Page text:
Emily Bryson ELT

Emily Bryson ELT hand drawn pen on a whiteboard

The satisfying sounds of an engaged classroom (and how to hear them)!

I recently had the satisfaction of hearing my students make noises such as:

‘Aaaaah’ (I understand)

‘Ooooh’ (How cool!)

‘Haha’ (How funny! This class is great!)

Hearing students make those sounds is what I live for as a teacher. It’s those moments that make you think there can’t possibly be a better job in the world.

So what was I doing? A simple listening activity using basic shapes with my beginner class. We were revising common objects (e.g. a watch, a camera) with the form ‘It is a/an’.

You may have noticed that my drawings are as simple as I can make them. They are often made of basic shapes such as squares, circles, triangles, rectangles, lines and squiggles. If you can form these shapes, and write the alphabet, then you can draw. It is especially easy to draw common objects with these shapes.

First, I drew basic shapes on the board. Then we revised prepositions of place and phrases like ‘bottom left’ and ‘top right’ (which I find particularly useful for navigating the screen in online lessons).

Then I gave them all a sheet of A4 printer paper and dictated the following:

Object 1: Draw a rectangle. In the centre of the rectangle, draw a big circle. In the top right corner, draw a small square. On top of the rectangle, in the top right, draw a small rectangle.

Object 1: This is what they drew. One student put the square on the left, so I added another square to mine. Left or right wasn’t really important. It still looked like a camera.

Object 2: Draw a circle. On top of the circle, draw a square. Under the circle, draw a square. In the middle of the circle, draw a line. Start in the middle and go right. Draw one more line. Start in the middle and go up. 

Object 2: This is what they (mostly) drew.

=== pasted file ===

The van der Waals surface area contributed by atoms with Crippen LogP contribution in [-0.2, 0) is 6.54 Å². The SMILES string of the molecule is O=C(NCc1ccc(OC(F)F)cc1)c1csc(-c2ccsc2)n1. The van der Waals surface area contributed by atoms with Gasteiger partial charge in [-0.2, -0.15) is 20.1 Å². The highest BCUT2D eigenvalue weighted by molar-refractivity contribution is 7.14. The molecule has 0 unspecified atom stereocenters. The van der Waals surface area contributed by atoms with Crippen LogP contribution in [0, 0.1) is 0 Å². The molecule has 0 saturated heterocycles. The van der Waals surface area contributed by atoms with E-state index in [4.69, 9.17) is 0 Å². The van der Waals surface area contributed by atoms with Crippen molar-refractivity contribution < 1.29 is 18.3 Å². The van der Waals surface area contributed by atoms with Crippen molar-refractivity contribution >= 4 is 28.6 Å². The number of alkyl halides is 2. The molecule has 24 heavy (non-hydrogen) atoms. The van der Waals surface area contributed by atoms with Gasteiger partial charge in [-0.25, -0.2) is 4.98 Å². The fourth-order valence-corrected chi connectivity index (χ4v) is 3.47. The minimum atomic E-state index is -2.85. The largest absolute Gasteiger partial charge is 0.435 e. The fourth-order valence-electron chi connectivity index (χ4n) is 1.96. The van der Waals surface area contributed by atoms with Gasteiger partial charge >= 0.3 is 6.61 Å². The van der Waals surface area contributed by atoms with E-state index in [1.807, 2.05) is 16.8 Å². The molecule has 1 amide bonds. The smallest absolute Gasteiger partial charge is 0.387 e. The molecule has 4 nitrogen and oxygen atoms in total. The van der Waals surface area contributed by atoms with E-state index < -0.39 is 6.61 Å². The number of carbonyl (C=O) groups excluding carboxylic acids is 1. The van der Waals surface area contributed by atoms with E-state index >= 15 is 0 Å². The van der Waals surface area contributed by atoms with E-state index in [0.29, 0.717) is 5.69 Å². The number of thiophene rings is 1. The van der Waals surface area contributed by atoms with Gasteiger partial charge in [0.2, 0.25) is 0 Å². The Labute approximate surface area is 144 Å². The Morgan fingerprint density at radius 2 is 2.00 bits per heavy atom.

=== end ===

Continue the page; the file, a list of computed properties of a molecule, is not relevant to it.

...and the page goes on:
Object 3: Draw a long rectangle. On the top right, draw a small rectangle. Draw lines in the small rectangle from the top to the bottom.

Object 3

Object 4: Draw a long rectangle. On the left of the triangle, draw a triangle. On the right, draw a small square. 

Object 4: Ok, I may have added the handle at the end.

By now, students were getting it. Drawings are just a collection of shapes. I did this with two different classes and in the second class, students got quite excited and started creating their own. Here’s what they described, with much hilarity:

Then they wanted to know how to draw a rocket. Which uses curves as well as the other shapes.

I did this with my beginner classes. One group has slightly stronger listening skills and they drew as I spoke, the other needed a little more support. For them, I dictated, then I demonstrated on the whiteboard if they needed it.

Each group made the same noises! I’d be really keen to hear if your students have the same reactions! I’d also be interested to hear how higher levels get on with this activity. I think it would still challenge them. You could read it faster, or make the objects more intricate.

If you’d like to brush up on your drawing skills and learn lots of ways to use drawing and graphic facilitation techniques for ELT, why not join one of my online courses? You can find information by clicking the laptop icon above. 

Leave a Comment